Grazioso da Padova
A priest, Gratiosus was active in the chapter at Padua Cathedral where a document from 1391 indicates he was custos and by 8 June 1392 mansionarius. A "Gracioso" is listed as a monk of the Abbey of Santa Giustina in 1398; whether this man is the composer is unclear, but every one of Grazioso's compositions is found in a fragment from the Abbey.
Of his output only three fragments remain, two sacred and one secular. He wrote two three-voice settings of portions of the Mass, a Gloria and a Sanctus, as well as ballata (Alta regina de virtute ornata). Stylistic characteristics – a mix of French and Italian traits – indicate he may have been acquainted with Johannes Ciconia, a northerner who spent some time in Padua during the period when Grazioso was active there. The inventiveness of his "French" Gloria was praised by Layton while the "Italian" Sanctus was criticized for a "poverty of melodic invention"; these characteristics were disputed by Cuthbert on the basis of recent discoveries of Italian Mass movements.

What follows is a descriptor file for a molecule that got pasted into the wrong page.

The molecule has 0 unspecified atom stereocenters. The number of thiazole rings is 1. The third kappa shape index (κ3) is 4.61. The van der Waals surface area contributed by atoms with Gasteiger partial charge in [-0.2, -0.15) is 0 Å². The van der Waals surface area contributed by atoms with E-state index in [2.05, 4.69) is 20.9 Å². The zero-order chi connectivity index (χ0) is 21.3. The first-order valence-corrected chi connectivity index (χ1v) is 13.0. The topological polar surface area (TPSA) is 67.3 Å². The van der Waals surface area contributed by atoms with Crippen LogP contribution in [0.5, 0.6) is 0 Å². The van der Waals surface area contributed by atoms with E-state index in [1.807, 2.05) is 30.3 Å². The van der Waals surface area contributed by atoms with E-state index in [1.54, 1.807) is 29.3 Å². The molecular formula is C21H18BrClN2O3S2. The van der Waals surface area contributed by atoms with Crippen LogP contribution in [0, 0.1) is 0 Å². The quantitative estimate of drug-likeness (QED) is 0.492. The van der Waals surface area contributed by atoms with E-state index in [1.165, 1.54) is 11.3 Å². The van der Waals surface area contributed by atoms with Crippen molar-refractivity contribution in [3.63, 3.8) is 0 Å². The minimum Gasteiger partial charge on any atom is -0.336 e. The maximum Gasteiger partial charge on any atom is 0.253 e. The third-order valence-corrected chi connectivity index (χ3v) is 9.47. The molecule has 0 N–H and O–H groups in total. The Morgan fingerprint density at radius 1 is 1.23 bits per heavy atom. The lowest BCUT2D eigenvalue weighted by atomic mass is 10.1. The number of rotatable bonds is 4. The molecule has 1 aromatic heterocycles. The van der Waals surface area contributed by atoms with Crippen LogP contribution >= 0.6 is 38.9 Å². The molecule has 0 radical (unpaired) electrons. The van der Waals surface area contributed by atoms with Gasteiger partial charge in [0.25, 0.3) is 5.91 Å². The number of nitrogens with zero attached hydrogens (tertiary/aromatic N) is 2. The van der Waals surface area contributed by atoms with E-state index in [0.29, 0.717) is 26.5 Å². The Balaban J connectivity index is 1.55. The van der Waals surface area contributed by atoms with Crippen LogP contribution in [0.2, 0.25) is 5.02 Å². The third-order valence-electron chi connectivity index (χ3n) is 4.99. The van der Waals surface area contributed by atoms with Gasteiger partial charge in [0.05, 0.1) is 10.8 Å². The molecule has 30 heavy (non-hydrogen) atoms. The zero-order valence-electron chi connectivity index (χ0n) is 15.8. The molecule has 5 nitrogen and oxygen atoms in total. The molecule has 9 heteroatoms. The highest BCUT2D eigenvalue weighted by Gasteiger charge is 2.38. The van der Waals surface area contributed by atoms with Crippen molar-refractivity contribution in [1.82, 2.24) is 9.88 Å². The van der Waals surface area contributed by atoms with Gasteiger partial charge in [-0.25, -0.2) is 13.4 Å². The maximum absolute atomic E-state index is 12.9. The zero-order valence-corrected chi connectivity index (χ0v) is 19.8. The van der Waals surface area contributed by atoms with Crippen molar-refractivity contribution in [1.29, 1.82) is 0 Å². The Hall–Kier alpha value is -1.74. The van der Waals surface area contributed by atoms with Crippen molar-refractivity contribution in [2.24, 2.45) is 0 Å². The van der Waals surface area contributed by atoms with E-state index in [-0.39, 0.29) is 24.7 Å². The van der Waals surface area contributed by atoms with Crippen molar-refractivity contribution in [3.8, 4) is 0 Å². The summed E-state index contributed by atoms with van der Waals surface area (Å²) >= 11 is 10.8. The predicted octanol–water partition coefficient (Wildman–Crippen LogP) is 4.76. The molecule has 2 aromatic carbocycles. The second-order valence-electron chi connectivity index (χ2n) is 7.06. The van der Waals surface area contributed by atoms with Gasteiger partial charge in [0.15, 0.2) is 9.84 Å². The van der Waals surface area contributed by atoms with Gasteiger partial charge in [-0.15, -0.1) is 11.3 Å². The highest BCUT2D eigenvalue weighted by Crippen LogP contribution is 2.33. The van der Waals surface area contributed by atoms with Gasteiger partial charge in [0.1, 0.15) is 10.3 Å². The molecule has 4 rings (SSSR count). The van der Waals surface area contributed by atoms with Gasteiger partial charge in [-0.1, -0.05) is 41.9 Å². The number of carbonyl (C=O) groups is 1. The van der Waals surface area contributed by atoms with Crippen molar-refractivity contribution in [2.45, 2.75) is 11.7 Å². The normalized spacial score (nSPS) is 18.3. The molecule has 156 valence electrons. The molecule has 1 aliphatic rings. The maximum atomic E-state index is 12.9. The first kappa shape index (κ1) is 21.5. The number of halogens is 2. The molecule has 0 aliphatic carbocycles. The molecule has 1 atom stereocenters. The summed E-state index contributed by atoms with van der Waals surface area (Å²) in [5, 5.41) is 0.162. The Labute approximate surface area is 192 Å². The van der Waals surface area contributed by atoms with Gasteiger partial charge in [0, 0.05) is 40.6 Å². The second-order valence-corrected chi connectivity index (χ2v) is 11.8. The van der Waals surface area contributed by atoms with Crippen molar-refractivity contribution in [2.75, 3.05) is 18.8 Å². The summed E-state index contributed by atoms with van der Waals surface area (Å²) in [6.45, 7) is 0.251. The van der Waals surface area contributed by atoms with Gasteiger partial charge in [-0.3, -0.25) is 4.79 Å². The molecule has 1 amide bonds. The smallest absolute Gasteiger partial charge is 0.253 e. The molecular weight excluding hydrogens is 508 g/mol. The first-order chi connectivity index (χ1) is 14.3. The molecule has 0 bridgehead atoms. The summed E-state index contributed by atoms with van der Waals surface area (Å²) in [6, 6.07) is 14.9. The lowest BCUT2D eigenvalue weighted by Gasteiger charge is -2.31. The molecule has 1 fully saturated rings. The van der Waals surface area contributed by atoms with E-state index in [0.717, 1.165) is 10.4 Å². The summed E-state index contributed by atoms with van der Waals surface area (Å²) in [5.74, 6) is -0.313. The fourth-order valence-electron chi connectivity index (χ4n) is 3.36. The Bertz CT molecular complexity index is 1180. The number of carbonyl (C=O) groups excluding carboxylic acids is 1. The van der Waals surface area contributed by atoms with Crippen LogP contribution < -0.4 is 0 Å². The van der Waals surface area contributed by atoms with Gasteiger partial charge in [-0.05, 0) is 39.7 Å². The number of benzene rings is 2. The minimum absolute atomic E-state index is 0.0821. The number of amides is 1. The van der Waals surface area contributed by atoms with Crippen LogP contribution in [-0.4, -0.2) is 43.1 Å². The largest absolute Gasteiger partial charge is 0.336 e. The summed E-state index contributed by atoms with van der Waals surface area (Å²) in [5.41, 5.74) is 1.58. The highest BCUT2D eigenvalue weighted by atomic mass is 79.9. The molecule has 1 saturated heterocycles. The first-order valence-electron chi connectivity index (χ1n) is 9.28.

- Cuthbert, Michael Scott. "Trecento fragments and Polyphony beyond the Codex," (Ph.D. dissertation: Harvard University, 2006): notes that the manuscripts containing Gratiosus's work were probably completed by 1407. Cited in Prosdocimi, Lavinia. "Frammenti musicali nelle legature dei codici della Biblioteca Universitaria di Padova," in I frammenti musicali padovani tra Santa Giustina e la diffusione della musica in Europa, ed. Facchin, Francesco and Gnan, Pietro (Padua, 2011), pp. 155–82.
- Fischer, Kurt von; Gianluca D’Agostino. "Grazioso da Padova (Gratiosus de Padua)". Grove Music Online. Oxford University Press. Retrieved 24 January 2012. (Subscription required (. ))
- Hallmark, Anne. "Gratiosus, Ciconia, and other Musicians at Padua Cathedral," L’Ars Nova italiana del Trecento 6 (1992), 69–84
- Layton, Billy Jim. "Italian Music for the Ordinary of the Mass 1300–1450" (Ph.D. dissertation, Harvard University, 1960), 118